Swine Before Pearls? Pig Wings (Finally) Gain National Attention

click to enlarge Will pork wings take flight? - Screenshot: www.pioneermeats.com
Screenshot: www.pioneermeats.com
Will pork wings take flight?
Gut Check knows the joke well. Gut Check has made the joke. The Manhattan tastemakers fall in love with some seemingly random food object, celebrate it in countless breathless blog posts and articles and then mock those late to the party for their interest in something so last season.

Later -- like, years later -- this seemingly random food object becomes trendy in St. Louis. (See: cupcakes.)

Today, however, Gut Check can't help but wonder if, for once, our beloved culinary backwater was ahead of a trend. Granted, it's not a hip trend, like food trucks or underground restaurants, but it's a trend nonetheless.

Pork wings.

In the latest installment of his "United Tastes" series for the New York Times -- which series you should be reading, and not only because it included an article about Bosnian food in St. Louis -- John T. Edge looks at the growing popularity of pork wings. These aren't wings, of course, but a clever repurposing of an underused piece of a ham shank.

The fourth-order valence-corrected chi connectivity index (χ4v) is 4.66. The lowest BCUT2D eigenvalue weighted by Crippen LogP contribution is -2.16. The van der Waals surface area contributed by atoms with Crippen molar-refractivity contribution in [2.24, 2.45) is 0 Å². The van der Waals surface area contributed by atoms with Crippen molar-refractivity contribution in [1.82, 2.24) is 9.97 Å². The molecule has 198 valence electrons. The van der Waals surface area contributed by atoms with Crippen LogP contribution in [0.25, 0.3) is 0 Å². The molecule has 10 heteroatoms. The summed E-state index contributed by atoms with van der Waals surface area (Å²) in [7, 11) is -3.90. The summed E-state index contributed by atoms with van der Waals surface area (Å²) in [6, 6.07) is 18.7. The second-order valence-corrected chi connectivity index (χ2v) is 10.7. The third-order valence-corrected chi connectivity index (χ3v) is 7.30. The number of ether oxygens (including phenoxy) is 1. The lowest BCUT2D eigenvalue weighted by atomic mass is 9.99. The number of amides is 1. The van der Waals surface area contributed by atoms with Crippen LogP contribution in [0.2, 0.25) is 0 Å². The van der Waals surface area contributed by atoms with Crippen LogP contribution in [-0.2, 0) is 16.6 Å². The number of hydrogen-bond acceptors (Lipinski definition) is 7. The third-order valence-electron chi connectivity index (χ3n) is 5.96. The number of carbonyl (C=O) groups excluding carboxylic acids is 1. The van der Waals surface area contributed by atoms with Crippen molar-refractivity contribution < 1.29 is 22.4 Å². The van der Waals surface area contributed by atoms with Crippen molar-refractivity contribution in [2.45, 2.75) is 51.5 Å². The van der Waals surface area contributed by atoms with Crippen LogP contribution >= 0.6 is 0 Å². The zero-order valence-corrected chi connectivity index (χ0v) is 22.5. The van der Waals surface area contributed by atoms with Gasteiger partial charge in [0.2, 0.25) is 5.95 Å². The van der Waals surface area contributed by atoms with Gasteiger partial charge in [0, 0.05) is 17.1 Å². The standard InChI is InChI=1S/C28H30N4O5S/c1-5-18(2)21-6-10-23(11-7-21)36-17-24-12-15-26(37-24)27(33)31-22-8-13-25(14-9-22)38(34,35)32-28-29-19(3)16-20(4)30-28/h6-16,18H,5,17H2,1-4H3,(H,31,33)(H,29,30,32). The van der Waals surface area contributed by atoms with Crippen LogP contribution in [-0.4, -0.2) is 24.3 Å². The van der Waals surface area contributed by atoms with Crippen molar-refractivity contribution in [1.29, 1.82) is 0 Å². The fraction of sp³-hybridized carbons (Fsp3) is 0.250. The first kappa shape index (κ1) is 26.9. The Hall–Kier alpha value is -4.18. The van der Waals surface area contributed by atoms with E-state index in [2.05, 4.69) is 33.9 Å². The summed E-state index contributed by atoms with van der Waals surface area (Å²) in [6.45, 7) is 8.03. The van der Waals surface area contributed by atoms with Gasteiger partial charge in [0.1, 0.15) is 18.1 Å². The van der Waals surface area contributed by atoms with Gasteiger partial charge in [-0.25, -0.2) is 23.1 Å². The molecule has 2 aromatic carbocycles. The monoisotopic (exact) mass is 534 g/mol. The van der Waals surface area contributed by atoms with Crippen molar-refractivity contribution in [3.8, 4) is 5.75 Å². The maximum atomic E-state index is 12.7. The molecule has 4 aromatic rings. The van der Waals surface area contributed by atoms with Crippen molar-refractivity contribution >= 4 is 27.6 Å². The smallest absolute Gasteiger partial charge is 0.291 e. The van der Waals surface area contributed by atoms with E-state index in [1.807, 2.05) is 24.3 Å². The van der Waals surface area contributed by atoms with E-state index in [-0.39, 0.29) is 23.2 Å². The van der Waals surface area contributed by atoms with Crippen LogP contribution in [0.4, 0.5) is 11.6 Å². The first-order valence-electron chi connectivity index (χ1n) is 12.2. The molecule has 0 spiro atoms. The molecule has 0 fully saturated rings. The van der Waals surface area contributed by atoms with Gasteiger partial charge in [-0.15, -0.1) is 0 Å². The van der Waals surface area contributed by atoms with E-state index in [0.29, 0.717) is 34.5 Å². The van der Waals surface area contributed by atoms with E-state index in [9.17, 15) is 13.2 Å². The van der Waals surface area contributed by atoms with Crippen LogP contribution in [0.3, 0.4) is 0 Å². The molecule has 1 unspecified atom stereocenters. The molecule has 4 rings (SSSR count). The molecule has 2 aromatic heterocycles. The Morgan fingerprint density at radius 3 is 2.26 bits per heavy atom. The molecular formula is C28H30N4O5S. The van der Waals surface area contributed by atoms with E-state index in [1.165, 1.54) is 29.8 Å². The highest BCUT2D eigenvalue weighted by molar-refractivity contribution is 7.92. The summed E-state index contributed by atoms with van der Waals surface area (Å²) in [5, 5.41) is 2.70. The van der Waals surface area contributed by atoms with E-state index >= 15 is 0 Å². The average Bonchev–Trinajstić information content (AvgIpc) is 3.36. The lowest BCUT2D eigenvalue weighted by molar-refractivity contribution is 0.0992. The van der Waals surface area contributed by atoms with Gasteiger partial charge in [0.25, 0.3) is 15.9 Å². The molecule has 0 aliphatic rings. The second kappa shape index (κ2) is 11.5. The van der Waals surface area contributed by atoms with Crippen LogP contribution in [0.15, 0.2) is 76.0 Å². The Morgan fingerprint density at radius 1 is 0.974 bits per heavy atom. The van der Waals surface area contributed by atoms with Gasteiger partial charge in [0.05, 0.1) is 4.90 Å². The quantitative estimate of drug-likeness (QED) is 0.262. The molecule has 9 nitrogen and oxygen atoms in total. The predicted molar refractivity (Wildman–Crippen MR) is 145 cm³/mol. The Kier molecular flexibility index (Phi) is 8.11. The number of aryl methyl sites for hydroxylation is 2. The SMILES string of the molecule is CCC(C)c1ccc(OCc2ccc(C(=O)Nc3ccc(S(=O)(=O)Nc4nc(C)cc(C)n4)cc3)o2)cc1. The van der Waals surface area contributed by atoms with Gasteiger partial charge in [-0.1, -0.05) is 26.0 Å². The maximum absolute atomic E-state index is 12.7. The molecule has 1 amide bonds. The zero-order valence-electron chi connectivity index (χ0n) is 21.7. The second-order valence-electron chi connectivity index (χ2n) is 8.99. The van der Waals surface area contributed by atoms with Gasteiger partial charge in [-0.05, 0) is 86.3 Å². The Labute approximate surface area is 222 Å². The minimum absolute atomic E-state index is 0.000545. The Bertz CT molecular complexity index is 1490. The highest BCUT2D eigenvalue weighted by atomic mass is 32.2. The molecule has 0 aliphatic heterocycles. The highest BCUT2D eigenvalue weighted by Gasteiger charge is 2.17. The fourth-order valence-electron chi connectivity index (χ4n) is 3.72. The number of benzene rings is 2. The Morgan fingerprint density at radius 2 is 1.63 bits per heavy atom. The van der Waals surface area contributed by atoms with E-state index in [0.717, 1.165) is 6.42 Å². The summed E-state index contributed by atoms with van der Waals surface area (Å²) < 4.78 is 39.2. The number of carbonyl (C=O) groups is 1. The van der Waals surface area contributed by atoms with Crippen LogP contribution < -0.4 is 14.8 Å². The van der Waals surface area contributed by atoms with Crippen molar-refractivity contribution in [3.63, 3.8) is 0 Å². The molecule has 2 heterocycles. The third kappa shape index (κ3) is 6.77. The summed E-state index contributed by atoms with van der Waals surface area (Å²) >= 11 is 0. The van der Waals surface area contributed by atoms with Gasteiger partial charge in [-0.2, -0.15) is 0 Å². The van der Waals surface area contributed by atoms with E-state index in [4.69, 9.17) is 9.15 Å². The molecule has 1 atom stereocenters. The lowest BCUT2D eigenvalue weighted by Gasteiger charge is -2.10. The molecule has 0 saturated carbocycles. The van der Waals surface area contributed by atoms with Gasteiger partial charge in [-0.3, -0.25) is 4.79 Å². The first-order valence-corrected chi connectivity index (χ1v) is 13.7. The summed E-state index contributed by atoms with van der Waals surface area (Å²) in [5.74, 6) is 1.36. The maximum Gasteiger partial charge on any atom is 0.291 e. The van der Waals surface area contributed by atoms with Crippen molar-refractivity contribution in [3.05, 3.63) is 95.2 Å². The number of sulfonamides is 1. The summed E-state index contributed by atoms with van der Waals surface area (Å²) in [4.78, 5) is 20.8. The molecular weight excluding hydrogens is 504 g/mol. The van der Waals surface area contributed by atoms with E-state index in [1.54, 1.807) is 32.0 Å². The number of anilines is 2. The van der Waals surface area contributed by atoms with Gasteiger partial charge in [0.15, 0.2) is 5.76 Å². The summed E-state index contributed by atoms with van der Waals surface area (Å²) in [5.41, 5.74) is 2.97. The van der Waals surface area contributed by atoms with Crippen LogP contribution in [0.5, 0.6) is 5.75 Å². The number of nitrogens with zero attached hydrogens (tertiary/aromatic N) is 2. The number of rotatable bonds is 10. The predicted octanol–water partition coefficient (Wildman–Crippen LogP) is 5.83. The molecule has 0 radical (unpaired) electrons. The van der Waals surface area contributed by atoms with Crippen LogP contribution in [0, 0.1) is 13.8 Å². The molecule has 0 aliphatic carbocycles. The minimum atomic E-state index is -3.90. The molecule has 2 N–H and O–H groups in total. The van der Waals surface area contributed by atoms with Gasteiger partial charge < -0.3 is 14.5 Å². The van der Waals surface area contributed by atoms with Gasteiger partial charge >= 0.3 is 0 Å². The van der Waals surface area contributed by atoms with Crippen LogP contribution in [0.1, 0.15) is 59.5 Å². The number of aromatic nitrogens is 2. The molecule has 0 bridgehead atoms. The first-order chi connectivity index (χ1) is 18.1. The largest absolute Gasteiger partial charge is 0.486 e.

Today, [Pioneer Meats president Bob File], whose business has been increasing more than 10 percent a year for the last four years, sells more than one million of the approximately 2.5 million pounds of the processed shanks sold in the nation each year.

Under various noms de porc, the shanks are being served at restaurants and bars across the country. Farmland Foods, a subsidiary of Smithfield Foods, has begun selling KC Wild Wings to wholesale restaurant accounts.
Reading this, Gut Check had a profound flash of deja vu. Also, some tummy rumblings. But mostly deja vu. It wasn't our imagination, either. At least one St. Louis restaurant was ahead of the pork-wing curve.

In fact, we encountered pork "wings" for the first time over a year ago at Market Grill (728 Lafayette Avenue; 314-436-7664). They were the most intriguing thing at what was at the time a rather unassuming Soulard establishment.
The "wings" don't look like wings so much as individual ribs, each a plumpish hunk of deep-fried meat surrounding a bone roughly six inches long and no thicker than a finger.
The deep-fried morsels of pig shank are undeniably tasty, if simplistically so. Like chicken wings, they can serve as the ballast for any number of sauces. But can they make the leap from trend to appetizer mainstay?

If the Market Grill is any indication, maybe not. In September, the restaurant brought in a new chef, Jonathan Olson, and revamped its entire menu, focusing on thoughtful preparations of locally sourced food.

Take heed, tastemakers: The pork wings didn't make the cut.

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